Last I heard from him, he had moved on from the shelter. He was living life beyond ‘the big house’. He had his own place. A good job. Friends to share the good times, and to lean on in the bad.

“If you’d told me this would be me,” he wrote in an email he’d sent me to let me know how he was doing, “I’d have told you that you were the one on crack.”

To read more on the subject of panhandling, the Homeless Hub recently shared this article:  How should I handle being asked for spare change?

Author: Louise Gallagher

I believe in wonder. I believe we are all magnificent beings of divine beauty. I believe we can make a difference in this world, through every act, word, thought. I believe we create ripples with everything we do and say and want to inspire everyone to use their ripple to create a better world for everyone. I'm grateful you're here.

15 thoughts on “When giving spare change isn’t enough.

  1. LG

    Your point – about acknowledging them – is very powerful.

    Maybe we all need to do this in steps.

    If we aren’t acknowledging, we could start.

    If we are already acknowledging, we could try stopping to say hello or have a conversation.

    If we are comfortable doing that, maybe we could give – or explain why we aren’t.

    Whichever step(s) we take, we change that person’s experience – and we change our own.

    Change comes mostly in small bits. Small bits accumulate into major changes …


    Liked by 2 people

  2. This is so helpful and inspiring Louise. We lose touch with our humanity and connection when we listen to our judgments and fears.
    It has shifted my perspective that’s for sure. Thank you!

    Liked by 1 person

  3. Very informative, Louise, thank you. I’m glad the young man is adjusting and staying in touch.

    Liked by 1 person

  4. Louise, it’s the most common FAQ I get. People say “I want to help”. I tell them to carry a couple of Timmie’s cards. I have a pocketful that people have given to me. Always welcome!

    Liked by 1 person

  5. IO am constantly amazed by the depth of insight you bring to these matters Louise. I can’t help but think all of us need to walk a mile in the shoes of someone who is faced with the type of situation this man lives. Thanks for again pulling back another layer of the onion with your understanding and gentle but firm reminder here that nothing is exactly as it appears.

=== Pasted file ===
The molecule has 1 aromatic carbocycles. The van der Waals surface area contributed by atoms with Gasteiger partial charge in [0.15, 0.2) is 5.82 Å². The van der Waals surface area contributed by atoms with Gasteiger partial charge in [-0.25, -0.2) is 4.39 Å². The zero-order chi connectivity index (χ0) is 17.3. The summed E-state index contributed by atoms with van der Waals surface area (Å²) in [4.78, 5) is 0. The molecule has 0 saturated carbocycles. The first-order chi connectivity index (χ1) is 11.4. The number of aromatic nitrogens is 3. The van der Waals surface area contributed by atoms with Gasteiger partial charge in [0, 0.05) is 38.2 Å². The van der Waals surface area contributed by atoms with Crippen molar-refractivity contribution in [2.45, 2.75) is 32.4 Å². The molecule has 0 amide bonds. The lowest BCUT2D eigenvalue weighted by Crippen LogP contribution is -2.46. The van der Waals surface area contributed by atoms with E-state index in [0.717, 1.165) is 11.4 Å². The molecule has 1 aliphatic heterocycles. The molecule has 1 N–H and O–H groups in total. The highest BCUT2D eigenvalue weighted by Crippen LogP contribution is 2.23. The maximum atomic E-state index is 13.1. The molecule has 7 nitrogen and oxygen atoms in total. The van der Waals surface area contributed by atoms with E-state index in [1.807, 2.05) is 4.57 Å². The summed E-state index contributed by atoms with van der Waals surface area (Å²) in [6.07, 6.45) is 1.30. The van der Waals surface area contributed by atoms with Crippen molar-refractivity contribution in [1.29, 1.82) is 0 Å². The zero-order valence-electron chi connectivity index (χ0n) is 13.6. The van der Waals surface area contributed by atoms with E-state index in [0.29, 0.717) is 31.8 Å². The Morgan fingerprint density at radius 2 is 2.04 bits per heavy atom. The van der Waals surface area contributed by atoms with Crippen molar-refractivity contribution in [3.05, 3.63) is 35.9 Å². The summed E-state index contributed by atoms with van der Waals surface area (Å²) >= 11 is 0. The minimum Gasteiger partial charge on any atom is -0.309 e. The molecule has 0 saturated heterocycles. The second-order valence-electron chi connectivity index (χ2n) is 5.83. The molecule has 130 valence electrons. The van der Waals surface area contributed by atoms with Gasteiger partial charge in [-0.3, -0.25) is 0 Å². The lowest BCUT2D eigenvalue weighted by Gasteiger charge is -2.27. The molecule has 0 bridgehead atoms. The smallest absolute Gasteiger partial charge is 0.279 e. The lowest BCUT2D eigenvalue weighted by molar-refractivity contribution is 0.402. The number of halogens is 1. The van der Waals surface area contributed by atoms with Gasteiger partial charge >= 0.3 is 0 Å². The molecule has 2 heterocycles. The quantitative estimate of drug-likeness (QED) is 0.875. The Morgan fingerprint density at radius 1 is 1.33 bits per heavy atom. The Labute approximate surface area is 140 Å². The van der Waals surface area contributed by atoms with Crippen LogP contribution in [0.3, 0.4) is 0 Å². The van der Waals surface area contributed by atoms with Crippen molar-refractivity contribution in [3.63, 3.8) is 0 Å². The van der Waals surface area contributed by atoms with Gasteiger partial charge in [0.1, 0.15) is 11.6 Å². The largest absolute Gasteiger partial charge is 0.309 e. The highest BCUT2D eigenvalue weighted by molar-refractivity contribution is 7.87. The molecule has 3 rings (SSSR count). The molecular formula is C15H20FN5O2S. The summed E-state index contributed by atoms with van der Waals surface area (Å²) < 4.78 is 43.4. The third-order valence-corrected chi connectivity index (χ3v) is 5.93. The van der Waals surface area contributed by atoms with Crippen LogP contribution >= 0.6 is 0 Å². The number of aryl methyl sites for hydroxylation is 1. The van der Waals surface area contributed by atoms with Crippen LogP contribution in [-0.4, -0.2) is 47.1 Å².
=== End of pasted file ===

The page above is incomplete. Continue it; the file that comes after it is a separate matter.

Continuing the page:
Liked by 2 people

  6. Thank you John. One of the greatest gifts we can give each other is to not judge the steps we each take. thank you for understanding. ❤

    Liked by 1 person

  7. What I’ve come to know about my feelings is that I feel guilty being a ‘have’ when faced with a have not, and in combination with trying to do “the right thing” I tend to shut down instead of engaging. It’s an awareness I’m working at, and it is supported by my knowing that my way of giving is through supporting agencies.

    Liked by 1 person

  8. In speaking about agencies, I’d have to ask each if you to Pray with me that the agency who just moved in to head up the shelter I now reside in will do what they claim with the monies they receive from wonderful people like yourselves. It’s waaaaaayyyyyyy tooooooo early for me to judge whether or not they’ll pan out to be a reputable organization/agency with pure minds and hearts readily available to assist as they’re suppose to. But, just in case their motives aren’t right, together, beforehand, with us ALL looking to God to cause EVERYTHING to go as planned; things should work out perfectly.

    And I can’t end without thanking each of you for your support, in helping people like myself, who’s falling into such a terrible state… A little help goes a LONG way… Keep up the GOOD work 🙂